# KolmogorovSmirnovTest[] On Frequency Data

I have two observed frequency data, let say

f1 = {100, 200, 150, 100, 50};
f2 = {110, 195, 160, 105, 40};


and i want to know whether these random samples belong to the same distribution using KolmogorovSmirnovTest[]. Since KolmogorovSmirnovTest[] takes raw data, i simulate them based on f1 and f2.

data1 = {};
data2 = {};
k = 1;
Do[data1 = Join[data1, Table[k n, {f1[[n]]}]], {n, 1, Length[f1]}]
Do[data2 = Join[data2, Table[k n, {f2[[n]]}]], {n, 1, Length[f2]}]


The test gives the result

KolmogorovSmirnovTest[data1, data2]
0.99998


Is this correct procedure to perform KS on frequency data? I have changed k with any other number and got the same result. Thank you.

• is that a question in regard to Mathematica, the software by Wolfram? Or rather a general maths question? If it is the latter, you might want to post on math.stackexchange.com – Pinguin Dirk Oct 16 '13 at 7:45
• Perhaps you can adapt your data to use KolmogorovSmirnovTest[] ? – stathisk Oct 16 '13 at 8:12
• ok. it seems KS is the best test in this case. it's symmetrical. – Deco Oct 16 '13 at 8:21

# Does re-creating the original data yield the same result?

What you are doing would indeed be a very intuitive way of getting the same result as with the original data. This follows from the definition of the Kolmogorov-Smirnov test statistic which is the maximum difference between the empirical distribution functions $F$ of the two data sets. $F$ is defined as:

$F_n(x)=\frac{\sum _{i=1}^n I_{X_i\leq x}}{n}$

where $X_i$ is the $i$-th data element and $I_{X_i\leq x}$ is the indicator function which is 1 if $X_i\leq x$ is true and 0 otherwise. Crucial here is that in the calculation of $F$ the data elements are ordered. This makes your reconstruction method possible, because there's no difference between the original unordered data set (that you don't know) and your reconstructed ordered data set as far as the KS statistic is concerned.

Let's test this.

Generate three sample test sets, two with an identical distribution and a third with a slightly different distribution:

d1 = RandomVariate[TruncatedDistribution[{0, 6}, PoissonDistribution[3]], 1000];
d2 = RandomVariate[TruncatedDistribution[{0, 6}, PoissonDistribution[3]], 1000];
d3 = RandomVariate[TruncatedDistribution[{0, 6}, PoissonDistribution[3.4]], 1000];


The test results:

KolmogorovSmirnovTest[d1, d2]


0.9882610776

KolmogorovSmirnovTest[d1, d3]


0.0224637083

Turn the data into frequencies:

f1 = (Sort@Tally[d1])[[All, 2]]
f2 = (Sort@Tally[d2])[[All, 2]]
f3 = (Sort@Tally[d3])[[All, 2]]


Turn this, using your procedure, into the original (but sorted) data:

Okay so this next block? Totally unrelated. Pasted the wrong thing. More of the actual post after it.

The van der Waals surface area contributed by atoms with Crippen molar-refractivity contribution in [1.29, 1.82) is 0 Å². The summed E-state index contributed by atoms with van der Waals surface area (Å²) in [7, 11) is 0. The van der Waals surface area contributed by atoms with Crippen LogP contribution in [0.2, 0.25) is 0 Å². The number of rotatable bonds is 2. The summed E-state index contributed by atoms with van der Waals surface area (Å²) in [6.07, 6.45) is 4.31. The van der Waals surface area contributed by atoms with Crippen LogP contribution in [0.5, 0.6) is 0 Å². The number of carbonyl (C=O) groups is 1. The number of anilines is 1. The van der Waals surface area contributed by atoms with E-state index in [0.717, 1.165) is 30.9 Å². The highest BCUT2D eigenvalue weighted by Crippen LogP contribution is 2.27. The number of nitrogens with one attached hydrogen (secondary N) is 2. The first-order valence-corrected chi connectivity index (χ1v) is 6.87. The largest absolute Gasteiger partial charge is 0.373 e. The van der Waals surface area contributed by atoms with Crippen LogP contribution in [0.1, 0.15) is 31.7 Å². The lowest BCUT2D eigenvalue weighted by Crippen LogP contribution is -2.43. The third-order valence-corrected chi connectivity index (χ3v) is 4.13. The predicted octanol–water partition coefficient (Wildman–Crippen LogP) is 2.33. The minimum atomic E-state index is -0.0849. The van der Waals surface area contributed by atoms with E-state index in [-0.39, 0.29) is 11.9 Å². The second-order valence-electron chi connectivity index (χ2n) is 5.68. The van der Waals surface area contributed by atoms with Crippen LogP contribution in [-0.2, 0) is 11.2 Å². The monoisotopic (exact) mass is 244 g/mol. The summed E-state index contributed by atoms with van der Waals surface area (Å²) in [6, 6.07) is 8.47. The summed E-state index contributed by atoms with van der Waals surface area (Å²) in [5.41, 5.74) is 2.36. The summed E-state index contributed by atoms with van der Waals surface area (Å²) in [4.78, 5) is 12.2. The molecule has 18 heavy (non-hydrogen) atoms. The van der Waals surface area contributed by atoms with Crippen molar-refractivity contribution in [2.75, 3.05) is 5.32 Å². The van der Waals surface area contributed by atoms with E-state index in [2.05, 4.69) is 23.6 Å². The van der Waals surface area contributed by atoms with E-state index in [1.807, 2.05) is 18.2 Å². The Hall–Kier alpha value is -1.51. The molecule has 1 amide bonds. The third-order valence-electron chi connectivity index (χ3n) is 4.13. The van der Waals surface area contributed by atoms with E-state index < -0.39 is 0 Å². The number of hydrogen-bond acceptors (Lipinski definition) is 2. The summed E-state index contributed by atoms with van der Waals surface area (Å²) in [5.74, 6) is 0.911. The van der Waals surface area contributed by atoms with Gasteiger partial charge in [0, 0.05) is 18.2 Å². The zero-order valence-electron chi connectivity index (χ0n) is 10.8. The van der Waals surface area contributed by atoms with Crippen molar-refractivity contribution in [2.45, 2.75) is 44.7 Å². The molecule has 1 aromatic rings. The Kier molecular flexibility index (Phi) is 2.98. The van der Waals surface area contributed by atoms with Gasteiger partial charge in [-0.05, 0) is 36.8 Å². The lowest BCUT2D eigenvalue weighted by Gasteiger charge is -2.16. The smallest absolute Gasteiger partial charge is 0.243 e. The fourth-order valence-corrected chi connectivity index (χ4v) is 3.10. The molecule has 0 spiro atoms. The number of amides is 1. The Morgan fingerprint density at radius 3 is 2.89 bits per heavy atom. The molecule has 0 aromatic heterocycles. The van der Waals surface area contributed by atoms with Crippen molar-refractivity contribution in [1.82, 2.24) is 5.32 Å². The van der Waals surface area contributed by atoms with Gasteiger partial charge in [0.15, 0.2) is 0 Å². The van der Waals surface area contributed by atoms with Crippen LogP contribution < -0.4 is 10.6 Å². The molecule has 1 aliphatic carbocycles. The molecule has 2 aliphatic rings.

dd1 = Flatten@MapIndexed[ConstantArray[#2[[1]], #1] &, f1];
dd2 = Flatten@MapIndexed[ConstantArray[#2[[1]], #1] &, f2];
dd3 = Flatten@MapIndexed[ConstantArray[#2[[1]], #1] &, f3];


I used a more functional approach to re-create the data, but in principle it is the same as yours.

As you can see, the test result are the same:

KolmogorovSmirnovTest[dd1, dd2]


0.9882610776

KolmogorovSmirnovTest[dd1, dd3]


0.0224637083

# Two sample Kolmogorov-Smirnov test on discrete data

The above treatment assumed that it is correct to perform the KS test on discrete data sets (with lots of ties). The documentation, however, states that KS is intended for continuous data.

Using the KS function as it is would yield the following on the data you provided:

f1 = {100, 200, 150, 100, 50};
f2 = {110, 195, 160, 105, 40};

dd1 = Flatten@MapIndexed[ConstantArray[#2[[1]], #1] &, f1];
dd2 = Flatten@MapIndexed[ConstantArray[#2[[1]], #1] &, f2];

KolmogorovSmirnovTest[dd1, dd2]


0.9999803563

A better test would be a Monte Carlo simulation. KolmogorovSmirnovTest has this built-in:

KolmogorovSmirnovTest[dd1, dd2, Method -> "MonteCarlo"]


0.859

What it does is presumably something like the following:

Pool the two data sets. $H_0$ is that the two sets are from the same distribution; this one:

pooled = Join[dd1, dd2];


Calculate the KS statistic for the original sets:

uniqueDataValues = Union[pooled];
da1 = #/#[[-1]] &[Accumulate[Count[dd1, #] & /@ uniqueDataValues]];
da2 = #/#[[-1]] &[Accumulate[Count[dd2, #] & /@ uniqueDataValues]];
ksstat = Max[Abs[da1 - da2]]


Now randomly draw new sets from the pooled set and calculated the new statistic. Count how often its value is greater or equal to the original value. This gives the p-value:

Table[
dr = RandomSample[pooled, Length@pooled];
uniqueDataValues = Union[dr];
dr1 = #/#[[-1]] &[Accumulate[Count[Take[dr, Length@dd1], #] & /@ uniqueDataValues]];
dr2 = #/#[[-1]] &[Accumulate[Count[Drop[dr, Length@dd1], #] & /@ uniqueDataValues]];
Boole[Max[Abs[dr1 - dr2]] >= ksstat],
{100000}
] // Mean // N


0.85361

Corresponds nicely to the built-in test value (and the one in Ray's answer). I note that Ray's answer is very slow for large datasets as its complexity is $O[n_1\times n_2]$. The built-in MonteCarlo method seems to be slower as well (for the same amount of samples specified using Method -> {"MonteCarlo", "MonteCarloSamples" -> 100000}).

The K-S test is appropriate here if the five categories are ordered. Then the exact p-value, conditional on the distribution of ties in the pooled data, is .8535 (rounded to 4 places). See here for background and code, and here for a corrected version that fixes a special-case error noted by the OP.